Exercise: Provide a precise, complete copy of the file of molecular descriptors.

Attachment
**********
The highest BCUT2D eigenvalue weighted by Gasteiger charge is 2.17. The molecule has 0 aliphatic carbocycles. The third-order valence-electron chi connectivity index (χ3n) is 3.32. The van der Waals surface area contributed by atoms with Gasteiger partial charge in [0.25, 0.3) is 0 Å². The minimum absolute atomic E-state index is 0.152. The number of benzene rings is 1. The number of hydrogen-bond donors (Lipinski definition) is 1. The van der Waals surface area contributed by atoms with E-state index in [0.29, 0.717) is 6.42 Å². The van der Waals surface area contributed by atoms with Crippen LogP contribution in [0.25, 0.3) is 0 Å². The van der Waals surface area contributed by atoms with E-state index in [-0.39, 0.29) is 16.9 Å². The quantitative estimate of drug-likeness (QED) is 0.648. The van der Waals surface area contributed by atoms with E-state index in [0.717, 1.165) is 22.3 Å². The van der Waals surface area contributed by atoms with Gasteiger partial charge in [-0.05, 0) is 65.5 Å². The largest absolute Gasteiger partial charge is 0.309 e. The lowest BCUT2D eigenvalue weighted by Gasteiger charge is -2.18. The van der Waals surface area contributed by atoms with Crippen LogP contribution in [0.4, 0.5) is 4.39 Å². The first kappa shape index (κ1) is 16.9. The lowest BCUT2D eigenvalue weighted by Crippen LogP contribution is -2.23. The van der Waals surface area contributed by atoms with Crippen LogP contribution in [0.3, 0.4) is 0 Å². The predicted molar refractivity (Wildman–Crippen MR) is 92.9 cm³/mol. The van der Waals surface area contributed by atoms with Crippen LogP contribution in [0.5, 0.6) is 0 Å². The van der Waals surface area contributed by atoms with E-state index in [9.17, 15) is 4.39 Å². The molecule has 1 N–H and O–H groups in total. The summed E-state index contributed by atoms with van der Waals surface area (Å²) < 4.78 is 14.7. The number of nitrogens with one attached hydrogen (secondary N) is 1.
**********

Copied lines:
The highest BCUT2D eigenvalue weighted by Gasteiger charge is 2.17. The molecule has 0 aliphatic carbocycles. The third-order valence-electron chi connectivity index (χ3n) is 3.32. The van der Waals surface area contributed by atoms with Gasteiger partial charge in [0.25, 0.3) is 0 Å². The minimum absolute atomic E-state index is 0.152. The number of benzene rings is 1. The number of hydrogen-bond donors (Lipinski definition) is 1. The van der Waals surface area contributed by atoms with E-state index in [0.29, 0.717) is 6.42 Å². The van der Waals surface area contributed by atoms with Crippen LogP contribution in [0.25, 0.3) is 0 Å². The van der Waals surface area contributed by atoms with E-state index in [-0.39, 0.29) is 16.9 Å². The quantitative estimate of drug-likeness (QED) is 0.648. The van der Waals surface area contributed by atoms with E-state index in [0.717, 1.165) is 22.3 Å². The van der Waals surface area contributed by atoms with Gasteiger partial charge in [-0.05, 0) is 65.5 Å². The largest absolute Gasteiger partial charge is 0.309 e. The lowest BCUT2D eigenvalue weighted by Gasteiger charge is -2.18. The van der Waals surface area contributed by atoms with Crippen LogP contribution in [0.4, 0.5) is 4.39 Å². The first kappa shape index (κ1) is 16.9. The lowest BCUT2D eigenvalue weighted by Crippen LogP contribution is -2.23. The van der Waals surface area contributed by atoms with Crippen LogP contribution in [0.3, 0.4) is 0 Å². The predicted molar refractivity (Wildman–Crippen MR) is 92.9 cm³/mol. The van der Waals surface area contributed by atoms with Crippen LogP contribution in [0.5, 0.6) is 0 Å². The van der Waals surface area contributed by atoms with E-state index in [9.17, 15) is 4.39 Å². The molecule has 1 N–H and O–H groups in total. The summed E-state index contributed by atoms with van der Waals surface area (Å²) < 4.78 is 14.7. The number of nitrogens with one attached hydrogen (secondary N) is 1.